People who have been seriously ill and have been treated in intensive care units must have a few months to fully recover, regardless of the condition. However, with COVID-19 it is observed that recovery is also very long in those patients in whom the disease was mild and who, therefore, were not hospitalized.
Extreme fatigue, palpitations, muscle aches, pins and needles are just a few of the many side effects that are under consideration today. About 10% of the 3.9 million people who participated through a app in a study to find out the symptoms of the new coronavirus (COVID Symptom Study app) claimed that the effects of the disease were sustained for more than four weeks.
Chronic fatigue, classified as lasting longer than six weeks, is seen in clinical settings ranging from cancer treatment to inflammatory arthritis. It can be disabling. If 1% of the approximately 290,000 people who have had COVID-19 in the UK still feel unwell three months after contracting the disease, there are still thousands of people today for whom it is impossible to return to your workplace. They will likely have complex needs for which health systems are currently unprepared.
COVID-19 is not the only cause that justifies chronic fatigue. It appears after other viral infections such as Epstein-Barr virus, which causes an infectious mononucleosis (also known as glandular fever). It is also observed in a quarter of the population infected with the SARS that ravaged Hong Kong in 2003.
In treating chronic fatigue, to date the emphasis has been on effective treatment for the underlying disease, with the idea that this will decrease fatigue. However, there is no specific medication for most viral infections, and since COVID-19 is so new, how to treat fatigue is still unknown.
What could cause post-coronavirus fatigue?
While we know that long-lasting fatigue follows other viral illnesses, for most the mechanism is unknown. One of them could be a persistent viral infection in the lungs, brain, fatty tissues, or other places. It could also be due to a prolonged and inappropriate immune response after infection.
Despite this, a study published in 2018 shed some light. When patients with hepatitis C were treated with a chemical called interferon-alpha, a few developed a flu-like illness. In others, postviral fatigue occurred.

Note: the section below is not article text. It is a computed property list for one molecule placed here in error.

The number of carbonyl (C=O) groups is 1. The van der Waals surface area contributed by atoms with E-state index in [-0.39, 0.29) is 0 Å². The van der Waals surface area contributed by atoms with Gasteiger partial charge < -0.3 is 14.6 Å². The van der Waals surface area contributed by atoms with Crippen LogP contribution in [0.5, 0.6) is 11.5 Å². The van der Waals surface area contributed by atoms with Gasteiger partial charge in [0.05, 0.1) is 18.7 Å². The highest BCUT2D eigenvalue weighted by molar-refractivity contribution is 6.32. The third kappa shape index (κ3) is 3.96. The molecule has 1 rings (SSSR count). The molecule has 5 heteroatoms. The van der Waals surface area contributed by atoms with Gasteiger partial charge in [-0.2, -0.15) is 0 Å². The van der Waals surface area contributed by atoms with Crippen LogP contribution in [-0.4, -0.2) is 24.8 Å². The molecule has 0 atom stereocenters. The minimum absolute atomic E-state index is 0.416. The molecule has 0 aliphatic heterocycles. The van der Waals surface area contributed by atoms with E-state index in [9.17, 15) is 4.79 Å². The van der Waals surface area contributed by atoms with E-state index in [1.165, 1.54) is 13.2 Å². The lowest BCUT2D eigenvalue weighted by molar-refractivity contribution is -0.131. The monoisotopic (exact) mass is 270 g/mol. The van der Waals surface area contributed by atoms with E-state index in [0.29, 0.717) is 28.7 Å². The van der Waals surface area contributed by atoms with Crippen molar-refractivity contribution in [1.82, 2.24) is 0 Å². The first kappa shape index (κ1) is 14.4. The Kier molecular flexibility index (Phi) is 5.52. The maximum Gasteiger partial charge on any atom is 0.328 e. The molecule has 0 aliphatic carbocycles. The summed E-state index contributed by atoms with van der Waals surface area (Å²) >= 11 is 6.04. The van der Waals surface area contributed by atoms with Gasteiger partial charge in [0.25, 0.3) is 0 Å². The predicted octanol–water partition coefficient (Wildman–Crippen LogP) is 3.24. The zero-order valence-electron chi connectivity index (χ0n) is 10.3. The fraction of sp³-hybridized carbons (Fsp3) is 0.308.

Researchers have studied this “artificial response to infection” as a model for chronic fatigue. They found that baseline levels of these two inflammation-promoting molecules in the body (interleukin 6 and 10) predicted the later development of chronic fatigue in patients.
Of particular interest is the fact that these same proinflammatory molecules are seen in the cytokine storm of many patients severely affected by COVID-19. This suggests that there could be a pattern of activation of the immune system during the viral response that is relevant to the symptoms manifested.
He successful use of tocilizumab (a treatment that reduces the impact of interleukin 6 and reduces inflammation) in severe cases of COVID-19 also supports the suspicion that interleukin 6 may be playing some role.
What needs will arise
In TwinsUK Genetic and environmental factors influencing the disease are investigated by King’s College London, the UK’s largest registry of adult twins for scientific purposes.
With the app COVID Symptom Study Longer symptoms are examined. To do this, questionnaires are sent to volunteer adult twins registered in the database, many of whom had been included well before the pandemic, in studies of immune systems. From here our goal is to define a postcovid syndrome and pay attention to blood markers to explain how immune mechanisms contribute to long-term symptoms.
This is a study whose design poses several challenges: people with COVID-19 have had more than a simple viral infection suffered in a context of normality. They have fallen ill at a time when the world was undergoing unprecedented social change. Around her, movement restrictions and a period brimming with anxiety in which it was difficult to quantify the risks, since they were bombarded informatively 24 hours a day. A good number of patients spent the illness at home and felt on the verge of death.
For this reason, post-traumatic stress is also being studied, since the interpretation of the reported symptoms has to be made in their context.
Chronic fatigue is not the province of a single medical specialty, which is why it is often overlooked in careers and doctors are barely trained to diagnose or treat it. However, it is true that in recent months some progress has been made in this regard and that there is already training on-line for health professionals, in order that they learn to approach at least the cases of those patients whose symptoms are more pronounced.
It also has guidelines for patients and designed to help them deal with chronic fatigue and maintain energy. Among all the recommendations, it is worth highlighting the one that insists that joining the gym and forcing yourself to exercise is negative, and that it only makes people turn back. Small efforts, both mental and physical, should be followed by doses of rest. Returning to work, when it arrives, should also be a gradual and phased process. Learning to pace activities is increasingly the order of the day.
Frances Williams She is a professor of “Genomic Epidemiology” and “Hon Consultant Rheumatologist” at King’s College, London.